Hiatt: The Progressive Case for Entitlement Reform
Entitlement reform remains essential to the creation of a fiscally sustainable future, but it has been hard for lawmakers to agree on policies to do it. Fred Hiatt’s latest op-ed in the Washington Post presents the argument that liberals should be leading entitlement reform because they appear to be the ones with the most at stake. The projected growth of mandatory spending over the coming years will put pressure on the rest of the budget, such as non-defense discretionary (NDD) spending. This category of the budget includes things like Head Start, primary education spending, and infrastructure, among many other things.
The tradeoff for lawmakers between the two categories of spending can be illustrated by the projections of each category of spending. Under current law, non-defense discretionary spending is set to decrease from 4 percent of GDP in 2012 to 2.7 percent in 2023 while Social Security and health care spending is scheduled to grow from 9.5 percent of GDP in 2012 to 11.6 percent by 2023.
Hiatt points out that part of the reason we are allowing discretionary spending to shrink is a refusal to raise additional revenue. However, that doesn't tell the whole story:
But there’s another reason for the squeeze on liberal-favored programs: the inexorable growth in entitlement spending as health-care costs grow and the population ages. Mandatory spending will reach 14 percent of GDP by 2022, compared with an average of 10.2 percent over the past 40 years. Social Security, Medicare and the other major health-care programs will account for more than half of all federal spending 10 years from now, CBO says. That takes into account the recent good news of slower-than-expected growth in health-care costs, and it assumes Medicare cuts that are unlikely to be implemented.
He states that the argument for turning away from deficit reduction in favor of other priorities has it backwards: deficit reduction is essential to freeing up resources to tackle other issues.
[The Center for American Progress] argues that the country faces many problems as or more important than the fiscal deficit, and I agree. Income and wealth inequality, slow economic growth, persistent joblessness, crumbling infrastructure, terrible inner-city schools — these all cry out for creative policy.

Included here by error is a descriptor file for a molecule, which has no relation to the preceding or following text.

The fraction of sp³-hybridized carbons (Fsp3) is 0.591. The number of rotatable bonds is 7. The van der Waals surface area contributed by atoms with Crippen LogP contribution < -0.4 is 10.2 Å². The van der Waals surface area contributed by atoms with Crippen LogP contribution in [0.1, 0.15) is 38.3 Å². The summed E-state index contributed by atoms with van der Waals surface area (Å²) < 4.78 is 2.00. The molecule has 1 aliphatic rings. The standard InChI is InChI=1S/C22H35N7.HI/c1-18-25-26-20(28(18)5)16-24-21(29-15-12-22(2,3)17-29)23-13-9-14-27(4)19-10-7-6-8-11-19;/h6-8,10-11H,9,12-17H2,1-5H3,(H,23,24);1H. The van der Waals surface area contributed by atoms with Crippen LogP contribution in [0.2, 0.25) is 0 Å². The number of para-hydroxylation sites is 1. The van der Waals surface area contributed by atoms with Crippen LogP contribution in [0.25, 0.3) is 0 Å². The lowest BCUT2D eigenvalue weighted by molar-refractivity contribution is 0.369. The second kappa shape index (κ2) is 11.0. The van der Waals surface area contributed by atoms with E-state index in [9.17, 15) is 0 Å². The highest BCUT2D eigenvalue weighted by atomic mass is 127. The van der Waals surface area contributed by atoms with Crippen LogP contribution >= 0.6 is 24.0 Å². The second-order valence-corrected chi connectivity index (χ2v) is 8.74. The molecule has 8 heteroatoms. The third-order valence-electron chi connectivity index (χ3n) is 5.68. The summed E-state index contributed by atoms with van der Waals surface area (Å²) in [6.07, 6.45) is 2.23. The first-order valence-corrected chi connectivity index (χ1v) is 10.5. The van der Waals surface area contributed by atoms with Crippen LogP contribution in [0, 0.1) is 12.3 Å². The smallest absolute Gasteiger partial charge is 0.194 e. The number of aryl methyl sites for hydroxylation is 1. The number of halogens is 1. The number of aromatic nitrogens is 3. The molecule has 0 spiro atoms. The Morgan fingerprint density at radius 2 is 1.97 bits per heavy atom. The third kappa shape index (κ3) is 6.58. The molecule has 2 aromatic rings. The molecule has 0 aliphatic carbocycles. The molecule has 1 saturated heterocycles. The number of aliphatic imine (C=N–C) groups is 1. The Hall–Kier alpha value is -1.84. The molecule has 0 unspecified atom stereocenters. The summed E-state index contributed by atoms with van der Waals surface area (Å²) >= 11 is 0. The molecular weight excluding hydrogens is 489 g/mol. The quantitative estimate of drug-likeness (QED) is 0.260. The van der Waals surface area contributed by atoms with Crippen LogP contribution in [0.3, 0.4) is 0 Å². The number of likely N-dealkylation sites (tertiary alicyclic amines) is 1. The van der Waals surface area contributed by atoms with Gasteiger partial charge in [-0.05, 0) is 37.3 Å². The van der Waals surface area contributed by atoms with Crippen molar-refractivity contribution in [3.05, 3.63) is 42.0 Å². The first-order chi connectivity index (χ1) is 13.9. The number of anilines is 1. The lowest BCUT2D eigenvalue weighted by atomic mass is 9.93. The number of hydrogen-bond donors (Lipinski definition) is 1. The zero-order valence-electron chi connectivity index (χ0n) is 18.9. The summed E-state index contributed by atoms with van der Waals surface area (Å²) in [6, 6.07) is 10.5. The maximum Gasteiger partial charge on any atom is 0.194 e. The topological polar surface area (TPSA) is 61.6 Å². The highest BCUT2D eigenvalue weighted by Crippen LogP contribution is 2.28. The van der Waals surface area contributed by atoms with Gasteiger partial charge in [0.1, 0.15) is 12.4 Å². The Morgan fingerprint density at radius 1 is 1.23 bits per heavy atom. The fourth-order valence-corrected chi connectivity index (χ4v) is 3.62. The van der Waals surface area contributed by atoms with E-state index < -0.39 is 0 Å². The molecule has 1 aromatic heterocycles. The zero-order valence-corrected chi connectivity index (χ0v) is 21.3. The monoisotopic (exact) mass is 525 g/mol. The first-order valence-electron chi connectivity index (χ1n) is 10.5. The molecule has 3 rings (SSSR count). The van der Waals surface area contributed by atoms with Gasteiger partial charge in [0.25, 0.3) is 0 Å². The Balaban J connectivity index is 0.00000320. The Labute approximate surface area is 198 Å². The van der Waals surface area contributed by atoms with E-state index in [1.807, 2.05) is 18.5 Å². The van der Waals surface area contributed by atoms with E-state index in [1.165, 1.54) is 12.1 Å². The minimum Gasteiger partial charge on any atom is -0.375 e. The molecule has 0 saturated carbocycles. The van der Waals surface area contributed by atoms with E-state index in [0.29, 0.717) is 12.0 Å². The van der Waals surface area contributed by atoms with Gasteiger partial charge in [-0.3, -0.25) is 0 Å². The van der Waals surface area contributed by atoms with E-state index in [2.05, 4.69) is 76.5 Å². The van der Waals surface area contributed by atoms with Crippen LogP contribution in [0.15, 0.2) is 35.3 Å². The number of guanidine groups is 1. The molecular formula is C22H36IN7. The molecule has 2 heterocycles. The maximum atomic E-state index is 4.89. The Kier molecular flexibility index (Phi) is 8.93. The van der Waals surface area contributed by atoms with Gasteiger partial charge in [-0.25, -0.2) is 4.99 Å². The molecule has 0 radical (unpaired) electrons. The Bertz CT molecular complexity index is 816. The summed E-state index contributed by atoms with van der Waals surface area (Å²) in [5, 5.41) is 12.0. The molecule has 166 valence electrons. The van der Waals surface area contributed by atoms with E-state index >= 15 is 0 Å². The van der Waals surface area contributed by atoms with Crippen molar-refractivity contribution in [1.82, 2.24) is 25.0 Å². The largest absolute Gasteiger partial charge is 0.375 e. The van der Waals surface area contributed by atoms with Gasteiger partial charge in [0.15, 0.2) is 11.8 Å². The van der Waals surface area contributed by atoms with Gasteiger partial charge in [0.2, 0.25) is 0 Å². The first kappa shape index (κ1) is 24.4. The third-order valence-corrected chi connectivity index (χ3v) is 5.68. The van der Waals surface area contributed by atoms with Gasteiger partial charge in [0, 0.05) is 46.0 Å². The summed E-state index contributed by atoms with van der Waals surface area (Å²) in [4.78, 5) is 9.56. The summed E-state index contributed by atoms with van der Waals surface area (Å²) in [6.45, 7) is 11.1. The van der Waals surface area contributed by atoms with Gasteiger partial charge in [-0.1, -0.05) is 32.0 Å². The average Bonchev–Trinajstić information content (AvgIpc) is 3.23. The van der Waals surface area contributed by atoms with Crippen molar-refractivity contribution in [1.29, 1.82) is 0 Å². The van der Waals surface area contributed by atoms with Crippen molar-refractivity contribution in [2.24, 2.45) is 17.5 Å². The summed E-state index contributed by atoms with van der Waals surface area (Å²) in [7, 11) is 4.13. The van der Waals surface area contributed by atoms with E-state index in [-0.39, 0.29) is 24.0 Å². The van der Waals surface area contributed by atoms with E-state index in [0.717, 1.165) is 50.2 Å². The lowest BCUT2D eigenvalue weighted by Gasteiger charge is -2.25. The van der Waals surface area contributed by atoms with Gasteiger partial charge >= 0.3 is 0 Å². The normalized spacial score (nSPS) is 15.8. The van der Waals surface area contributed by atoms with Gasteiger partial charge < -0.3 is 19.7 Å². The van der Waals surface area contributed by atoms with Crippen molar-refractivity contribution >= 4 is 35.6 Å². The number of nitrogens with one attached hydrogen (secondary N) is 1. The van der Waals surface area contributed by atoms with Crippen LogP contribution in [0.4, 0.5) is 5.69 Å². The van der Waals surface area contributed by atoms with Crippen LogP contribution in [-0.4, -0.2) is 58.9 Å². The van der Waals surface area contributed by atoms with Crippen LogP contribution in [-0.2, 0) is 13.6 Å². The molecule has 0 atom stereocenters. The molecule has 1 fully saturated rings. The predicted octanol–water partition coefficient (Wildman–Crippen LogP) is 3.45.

But they all will also be hard to address as long as government resources tilt more and more toward the older, often better-off generation.
Hiatt sends an important warning on the threat to non-defense discretionary spending if we fail to address entitlement growth. What he doesn’t mention is that this squeeze is already happening. The sequestration – which will cut non-defense discretionary spending by about 7 percent next year – is the consequence of a failure to agree to entitlement (and tax) reforms. In August 2011, this sequestration was written as a fallback to a “Super Committee” when Speaker Boehner and President Obama could not agree to these reforms previously. And the failure of the Super Committee to agree to sensible tax and entitlement changes is ultimately what led to the activation of the sequester.
Indeed, the best way out of the sequester is to replace it with more gradual and intelligent reforms that take some of the cuts away from NDD and refocus deficit reduction on other areas of the government. Hiatt is right that if we don’t address entitlements, there won’t be room for much else.